Alcohol, Folic Acid, and Breast Cancer Risk
December 2, 2012 by Robert Wascher
Filed under A Cancer Prevention Guide for the Human Race, Breast Cancer, Cancer, Cancer Incidence, Cancer Prevention, Folate, Folic Acid, Healthy Diet, Nutrition, alcohol, alcohol abuse, breast cancer prevention, breast cancer risk, cancer risk, diet, estrogen, health, lifestyle
A new study shows that both regular alcohol intake and decreased folic acid intake significantly increase breast cancer risk.
ALCOHOL, FOLIC ACID, AND BREAST CANCER RISK
As I discuss in my bestselling book, A Cancer Prevention Guide for the Human Race, alcohol is an underappreciated risk factor for multiple types of cancer, including breast cancer. (As little as one alcoholic drink per day has been shown to increase breast cancer risk in women.) The mechanism, or mechanisms, whereby alcohol increases breast cancer risk is not well understood, although some have conjectured that increased levels of estrogen, which accompany regular alcohol intake, may be one such mechanism.
The vitamin folic acid (sometimes referred to as Vitamin B9) has multiple functions, including DNA synthesis and DNA repair. Folate deficiency can occur for a variety of reasons, including frequent or excess alcohol intake. Because of alcohol’s ability to decrease folic acid absorption and increase folic acid excretion, some experts have also proposed that regular alcohol intake may increase breast cancer risk by depleting the body’s stores of folic acid.
Now, a new public health study, published in the European Journal of Cancer Prevention, adds important new information about the impact of both alcohol and folic acid on breast cancer risk.
In this Japanese case-control study, 1,754 women with breast cancer and 3,508 age-matched patients without breast cancer were evaluated. Alcohol and folic acid intake was assessed for all of the women who participated in this clinical study; and other known breast cancer risk factors were identified and adjusted for.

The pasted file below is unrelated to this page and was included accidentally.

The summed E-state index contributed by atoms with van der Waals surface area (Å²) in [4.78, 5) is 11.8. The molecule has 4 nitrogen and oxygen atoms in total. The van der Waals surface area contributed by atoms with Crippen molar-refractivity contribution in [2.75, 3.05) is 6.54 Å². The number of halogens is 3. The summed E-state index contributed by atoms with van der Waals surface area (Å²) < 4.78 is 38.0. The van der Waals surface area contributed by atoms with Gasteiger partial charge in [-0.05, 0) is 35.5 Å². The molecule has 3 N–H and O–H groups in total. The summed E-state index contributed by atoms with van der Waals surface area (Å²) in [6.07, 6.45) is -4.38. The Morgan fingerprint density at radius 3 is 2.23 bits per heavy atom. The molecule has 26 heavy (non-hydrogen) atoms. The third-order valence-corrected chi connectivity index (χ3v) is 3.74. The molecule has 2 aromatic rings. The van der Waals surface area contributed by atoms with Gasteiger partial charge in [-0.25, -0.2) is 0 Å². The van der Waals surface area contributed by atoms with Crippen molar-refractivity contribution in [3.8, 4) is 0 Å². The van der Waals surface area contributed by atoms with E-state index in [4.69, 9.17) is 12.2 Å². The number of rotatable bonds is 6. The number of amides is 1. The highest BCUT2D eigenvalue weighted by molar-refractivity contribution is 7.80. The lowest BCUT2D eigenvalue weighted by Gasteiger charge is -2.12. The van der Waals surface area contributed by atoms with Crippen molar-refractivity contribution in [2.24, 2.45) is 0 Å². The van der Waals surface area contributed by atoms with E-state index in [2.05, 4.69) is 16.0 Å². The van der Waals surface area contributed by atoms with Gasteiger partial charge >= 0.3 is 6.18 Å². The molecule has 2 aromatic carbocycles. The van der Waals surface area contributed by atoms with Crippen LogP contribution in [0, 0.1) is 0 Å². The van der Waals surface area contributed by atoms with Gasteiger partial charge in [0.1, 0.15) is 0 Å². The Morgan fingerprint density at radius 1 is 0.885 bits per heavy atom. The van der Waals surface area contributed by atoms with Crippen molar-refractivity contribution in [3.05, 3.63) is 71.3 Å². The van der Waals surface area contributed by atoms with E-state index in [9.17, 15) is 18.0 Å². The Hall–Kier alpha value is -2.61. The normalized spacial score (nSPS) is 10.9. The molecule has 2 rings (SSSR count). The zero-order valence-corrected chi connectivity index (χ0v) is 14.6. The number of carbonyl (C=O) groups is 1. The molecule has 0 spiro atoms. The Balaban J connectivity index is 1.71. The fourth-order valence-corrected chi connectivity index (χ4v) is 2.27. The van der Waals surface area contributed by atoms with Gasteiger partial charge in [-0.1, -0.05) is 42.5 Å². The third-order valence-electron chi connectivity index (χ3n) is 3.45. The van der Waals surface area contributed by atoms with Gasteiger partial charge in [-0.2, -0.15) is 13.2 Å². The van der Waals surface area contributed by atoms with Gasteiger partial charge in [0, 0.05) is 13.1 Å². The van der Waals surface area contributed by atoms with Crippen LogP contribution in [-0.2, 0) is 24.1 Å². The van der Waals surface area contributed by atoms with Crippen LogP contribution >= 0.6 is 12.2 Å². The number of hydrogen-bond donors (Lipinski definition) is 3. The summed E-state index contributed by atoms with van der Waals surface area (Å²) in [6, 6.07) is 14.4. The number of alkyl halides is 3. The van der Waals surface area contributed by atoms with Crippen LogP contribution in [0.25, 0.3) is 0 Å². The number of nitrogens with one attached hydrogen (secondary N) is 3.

As has been shown in multiple other studies, increasing levels of alcohol intake were associated with an increasing risk of breast cancer. Compared with non-drinkers, women who consumed 23 grams or more of alcohol per day experienced a 39 percent increase in the risk of developing breast cancer. (A single standard alcoholic beverage contains about 14 grams of alcohol.)
In this study, an increased dietary intake of folic acid was associated with a decreased risk of developing breast cancer. When compared to women with the lowest intake of folic acid, women who took the highest amount of folic acid in their diet experienced a 21 percent decrease in the risk of developing breast cancer.
In view of the known effects of alcohol on folic acid absorption and excretion, the authors of this study also sought to determine whether or not folic acid intake affected the risk of breast cancer associated with alcohol consumption. Based upon the findings of this study, it does, in fact, appear that folic acid has some potential beneficial impact on breast cancer risk associated with alcohol intake. Among women with very low folic acid intake, the consumption of at least 23 grams of alcohol per day was associated with a whopping 58 percent increase in the risk of breast cancer. At the same time, higher levels of folate intake seemed to significantly reduce any apparent increase in breast cancer risk associated with regular alcohol consumption.
Based upon the findings of this important public health study, the average daily consumption of more than one-and-a-half servings of alcohol per day was associated with a significant increase in breast cancer risk. Additionally, this study found that low dietary levels of folic acid also significantly increased breast cancer risk. Moreover, the combination of daily alcohol consumption and low folic acid intake was associated with more than twice the risk of developing breast cancer than regular alcohol consumption or low folic acid intake alone, while higher levels of folic acid intake appeared to be protective against breast cancer associated with regular alcohol consumption. Therefore, the findings of this study suggest that breast cancer risk can be significantly decreased by decreasing one’s alcohol intake, combined with a diet that contains adequate amounts of folic acid.
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Dr. Wascher is an oncologic surgeon, professor of surgery, cancer researcher, oncology consultant, and a widely published author
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